Good quality houses available for letting were often advertised as having ‘both kinds of water’ but water remained a scarce and unreliable commodity until after about the 1870s. Spring water from relatively shallow wells was liable to contamination from leaking or overflowing cesspools and this was often the cause of local outbreaks of typhoid and cholera. The scarcity of water also circumscribed how people kept themselves clean. Bathrooms were rare before the 1870s and most middle class families used small portable baths of tinplate which had to be filled and emptied by hand using servant labour. On a daily basis many people washed themselves using a ewer and basin of water set on a wash stand in the bedroom.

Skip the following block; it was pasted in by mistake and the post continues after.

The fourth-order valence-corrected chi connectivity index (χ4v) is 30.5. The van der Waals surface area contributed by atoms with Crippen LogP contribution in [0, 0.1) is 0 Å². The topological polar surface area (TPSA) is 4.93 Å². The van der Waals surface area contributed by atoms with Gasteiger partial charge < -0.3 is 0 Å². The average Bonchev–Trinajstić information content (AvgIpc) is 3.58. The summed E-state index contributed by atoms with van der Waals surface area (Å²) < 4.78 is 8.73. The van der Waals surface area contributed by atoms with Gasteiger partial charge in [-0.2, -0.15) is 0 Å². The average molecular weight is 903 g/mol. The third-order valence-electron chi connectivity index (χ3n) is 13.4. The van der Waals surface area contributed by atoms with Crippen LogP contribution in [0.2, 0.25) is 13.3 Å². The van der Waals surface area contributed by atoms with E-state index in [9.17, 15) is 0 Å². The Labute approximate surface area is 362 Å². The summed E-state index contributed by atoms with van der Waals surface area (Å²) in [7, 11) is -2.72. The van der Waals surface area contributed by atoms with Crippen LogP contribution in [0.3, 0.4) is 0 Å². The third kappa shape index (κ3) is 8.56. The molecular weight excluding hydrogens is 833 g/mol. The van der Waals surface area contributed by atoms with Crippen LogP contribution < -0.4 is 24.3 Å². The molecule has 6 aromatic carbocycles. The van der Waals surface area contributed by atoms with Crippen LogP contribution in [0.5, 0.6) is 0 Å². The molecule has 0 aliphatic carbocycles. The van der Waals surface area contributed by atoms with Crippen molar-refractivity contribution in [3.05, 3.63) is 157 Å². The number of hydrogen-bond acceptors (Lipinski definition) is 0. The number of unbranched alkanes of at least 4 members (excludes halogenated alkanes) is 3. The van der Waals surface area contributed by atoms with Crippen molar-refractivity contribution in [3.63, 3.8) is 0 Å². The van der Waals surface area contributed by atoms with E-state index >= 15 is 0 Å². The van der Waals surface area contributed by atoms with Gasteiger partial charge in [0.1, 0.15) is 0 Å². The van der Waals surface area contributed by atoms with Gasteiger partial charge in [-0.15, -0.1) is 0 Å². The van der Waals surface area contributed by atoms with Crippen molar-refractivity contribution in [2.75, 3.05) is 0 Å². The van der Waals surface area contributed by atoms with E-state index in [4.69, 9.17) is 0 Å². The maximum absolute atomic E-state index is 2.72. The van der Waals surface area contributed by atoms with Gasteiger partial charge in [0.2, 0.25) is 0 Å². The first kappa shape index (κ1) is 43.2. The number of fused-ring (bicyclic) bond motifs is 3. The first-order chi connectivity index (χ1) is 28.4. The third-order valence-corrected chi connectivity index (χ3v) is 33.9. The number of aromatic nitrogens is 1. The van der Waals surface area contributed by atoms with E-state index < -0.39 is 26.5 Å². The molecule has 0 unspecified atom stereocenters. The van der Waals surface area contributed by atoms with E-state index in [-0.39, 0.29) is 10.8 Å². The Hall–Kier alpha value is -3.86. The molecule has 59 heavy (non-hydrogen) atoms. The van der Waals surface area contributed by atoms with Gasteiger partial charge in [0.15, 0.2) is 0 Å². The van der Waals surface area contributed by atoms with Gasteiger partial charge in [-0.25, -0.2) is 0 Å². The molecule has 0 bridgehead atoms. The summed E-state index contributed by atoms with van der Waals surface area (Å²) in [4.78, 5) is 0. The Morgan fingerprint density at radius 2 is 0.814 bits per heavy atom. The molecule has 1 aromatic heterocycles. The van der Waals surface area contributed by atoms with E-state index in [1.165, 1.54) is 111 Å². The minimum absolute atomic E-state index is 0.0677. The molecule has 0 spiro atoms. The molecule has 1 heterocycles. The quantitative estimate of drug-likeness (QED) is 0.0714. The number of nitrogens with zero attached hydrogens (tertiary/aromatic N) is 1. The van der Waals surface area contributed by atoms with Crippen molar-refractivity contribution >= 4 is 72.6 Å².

By 1850, virtually all middle class homes were equipped with a water closet. These were generally of two kinds: the valve closet and the pan closet. Both relied on a system of levers and cranks to operate a valve or pan to discharge the waste. The closet bowl and the mechanics were enclosed under a fixed mahogany seat and the flush water supplied from an overhead cistern which was typically filled by hand pumping water up from the basement rain water reserve. Pan closets were cheaper than valve closets and of a more robust construction but from the 1870s they were exposed as being unsanitary due to the impossibility of flushing clean their cavernous interiors. Both valve and pan closets were usually sealed from the soil pipe by the highly inefficient D-shaped water sealed traps which were not self-cleansing and often, therefore, the source of foul smells whenever the device was flushed. Sewage disposal was notoriously inadequate or even non existent at this time with WCs variously discharging liquid sewage directly into storm drains and ultimately into rivers or even into street gutters. Most decanted the sewage into cesspools dug in the back yards or gardens of the property and periodically these had to be emptied by nightmen who generally carried out this noisome task during the hours of darkness.